The wave of domestic mergers among North American airlines during the late 1980s and the subsequent reduction in competition increased the risk of higher domestic prices for airline tickets. Why then have the North American governments allowed this consolidation to occur? Research to date has focused on these mergers as a domestic phenomenon, but they occurred in response to imperfectly competitive international aviation markets as well The North American nations and their international airlines could garner the lion's share of the supranormal profits to be had in these imperfectly competitive markets by cutting the costs of their international carriers. Matching international routes with domestic-route networks and establishing a global hub-and-spoke system lower the cost of providing international flight service. Domestic airline mergers are a means to creating significant domestic-route networks, cutting costs, and allowing international carriers to increase profit shares in international markets. Economic incentive for airline mergers is established and provides a basis for consideration of the political sphere; findings indicate that these mergers are beneficial to private interests and are also in the public welfare. Private interest and public-welfare political rationales are often in opposition both in political literature and in practice, but in this case they coincide. Empirical tests support domestic airline consolidation in North America as a contributing factor in competitive gains in international markets for both the nations and the airlines.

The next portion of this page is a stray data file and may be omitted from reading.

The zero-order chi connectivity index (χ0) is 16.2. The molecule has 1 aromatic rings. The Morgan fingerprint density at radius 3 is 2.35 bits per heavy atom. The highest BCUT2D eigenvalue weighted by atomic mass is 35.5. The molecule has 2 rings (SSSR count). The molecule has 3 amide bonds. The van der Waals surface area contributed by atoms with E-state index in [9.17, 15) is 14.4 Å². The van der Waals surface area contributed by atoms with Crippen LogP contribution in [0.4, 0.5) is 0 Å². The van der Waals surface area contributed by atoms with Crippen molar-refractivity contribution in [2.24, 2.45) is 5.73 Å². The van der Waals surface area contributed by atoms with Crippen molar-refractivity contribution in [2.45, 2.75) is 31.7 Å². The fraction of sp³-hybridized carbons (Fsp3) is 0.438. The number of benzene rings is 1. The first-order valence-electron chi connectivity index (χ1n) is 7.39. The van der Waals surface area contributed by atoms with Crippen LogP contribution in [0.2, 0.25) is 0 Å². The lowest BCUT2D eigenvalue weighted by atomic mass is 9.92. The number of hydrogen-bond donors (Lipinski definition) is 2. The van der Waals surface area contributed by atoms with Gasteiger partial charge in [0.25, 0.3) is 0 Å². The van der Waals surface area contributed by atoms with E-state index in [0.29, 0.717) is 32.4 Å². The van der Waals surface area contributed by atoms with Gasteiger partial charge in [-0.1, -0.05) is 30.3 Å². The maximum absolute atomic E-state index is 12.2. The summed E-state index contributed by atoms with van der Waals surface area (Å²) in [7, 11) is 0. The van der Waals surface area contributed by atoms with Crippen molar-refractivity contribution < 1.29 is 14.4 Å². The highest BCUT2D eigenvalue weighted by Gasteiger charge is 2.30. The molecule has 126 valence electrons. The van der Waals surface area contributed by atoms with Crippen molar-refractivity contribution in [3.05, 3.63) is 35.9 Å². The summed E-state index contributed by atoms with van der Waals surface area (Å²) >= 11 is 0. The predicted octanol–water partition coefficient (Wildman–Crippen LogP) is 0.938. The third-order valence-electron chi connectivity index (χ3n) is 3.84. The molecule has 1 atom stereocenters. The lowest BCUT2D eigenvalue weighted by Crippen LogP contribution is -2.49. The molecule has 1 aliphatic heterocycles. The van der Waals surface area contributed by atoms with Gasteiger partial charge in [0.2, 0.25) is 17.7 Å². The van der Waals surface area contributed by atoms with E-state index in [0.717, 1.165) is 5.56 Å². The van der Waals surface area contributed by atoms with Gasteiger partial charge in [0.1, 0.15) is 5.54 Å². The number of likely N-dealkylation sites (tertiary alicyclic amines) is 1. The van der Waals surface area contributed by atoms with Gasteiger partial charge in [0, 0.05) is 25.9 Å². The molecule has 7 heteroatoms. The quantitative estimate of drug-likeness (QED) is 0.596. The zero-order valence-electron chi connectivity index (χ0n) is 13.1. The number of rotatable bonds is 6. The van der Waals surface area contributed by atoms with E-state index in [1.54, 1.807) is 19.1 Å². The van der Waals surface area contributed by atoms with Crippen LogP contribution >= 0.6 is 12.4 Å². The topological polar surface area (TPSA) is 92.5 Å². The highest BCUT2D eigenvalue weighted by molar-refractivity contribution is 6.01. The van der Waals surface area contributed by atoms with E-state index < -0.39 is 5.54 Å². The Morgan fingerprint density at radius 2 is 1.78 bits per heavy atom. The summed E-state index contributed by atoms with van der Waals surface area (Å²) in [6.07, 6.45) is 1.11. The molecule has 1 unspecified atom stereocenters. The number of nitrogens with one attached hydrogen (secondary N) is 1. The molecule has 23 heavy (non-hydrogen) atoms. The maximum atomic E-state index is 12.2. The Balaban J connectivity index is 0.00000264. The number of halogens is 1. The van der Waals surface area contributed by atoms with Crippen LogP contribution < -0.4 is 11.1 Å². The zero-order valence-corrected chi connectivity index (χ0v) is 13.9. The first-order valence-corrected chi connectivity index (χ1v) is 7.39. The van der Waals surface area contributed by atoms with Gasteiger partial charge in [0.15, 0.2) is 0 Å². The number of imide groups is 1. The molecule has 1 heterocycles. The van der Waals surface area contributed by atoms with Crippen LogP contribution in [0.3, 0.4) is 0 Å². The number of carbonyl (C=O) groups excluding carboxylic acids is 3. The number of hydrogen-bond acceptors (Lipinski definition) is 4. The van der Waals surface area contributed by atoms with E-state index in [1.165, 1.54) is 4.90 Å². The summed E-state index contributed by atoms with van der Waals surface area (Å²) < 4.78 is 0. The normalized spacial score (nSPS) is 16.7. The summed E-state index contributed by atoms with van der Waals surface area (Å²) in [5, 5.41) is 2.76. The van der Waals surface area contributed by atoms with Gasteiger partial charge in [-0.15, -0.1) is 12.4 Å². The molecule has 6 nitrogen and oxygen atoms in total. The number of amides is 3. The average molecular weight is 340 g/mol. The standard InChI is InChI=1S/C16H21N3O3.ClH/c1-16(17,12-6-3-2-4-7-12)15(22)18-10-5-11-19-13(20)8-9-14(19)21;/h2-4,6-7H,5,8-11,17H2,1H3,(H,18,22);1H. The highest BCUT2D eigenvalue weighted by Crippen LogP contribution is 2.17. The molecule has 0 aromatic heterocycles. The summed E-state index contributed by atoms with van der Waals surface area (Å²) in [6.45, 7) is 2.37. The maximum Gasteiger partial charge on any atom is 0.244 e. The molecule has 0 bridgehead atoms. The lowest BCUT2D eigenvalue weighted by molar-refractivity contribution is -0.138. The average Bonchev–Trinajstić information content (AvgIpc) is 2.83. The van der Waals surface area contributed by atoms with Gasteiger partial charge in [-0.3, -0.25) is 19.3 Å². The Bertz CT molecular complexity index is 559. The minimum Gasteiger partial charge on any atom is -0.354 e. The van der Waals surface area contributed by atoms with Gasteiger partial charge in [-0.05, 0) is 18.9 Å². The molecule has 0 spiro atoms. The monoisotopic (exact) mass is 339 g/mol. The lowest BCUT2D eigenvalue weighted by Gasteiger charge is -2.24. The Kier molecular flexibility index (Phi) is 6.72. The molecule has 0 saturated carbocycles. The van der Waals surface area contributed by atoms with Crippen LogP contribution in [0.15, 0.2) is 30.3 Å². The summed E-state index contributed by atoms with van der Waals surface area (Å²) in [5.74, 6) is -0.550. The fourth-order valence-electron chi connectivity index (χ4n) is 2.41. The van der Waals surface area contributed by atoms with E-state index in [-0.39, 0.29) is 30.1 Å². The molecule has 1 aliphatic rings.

ASJC Scopus subject areas
- Civil and Structural Engineering
- Mechanical Engineering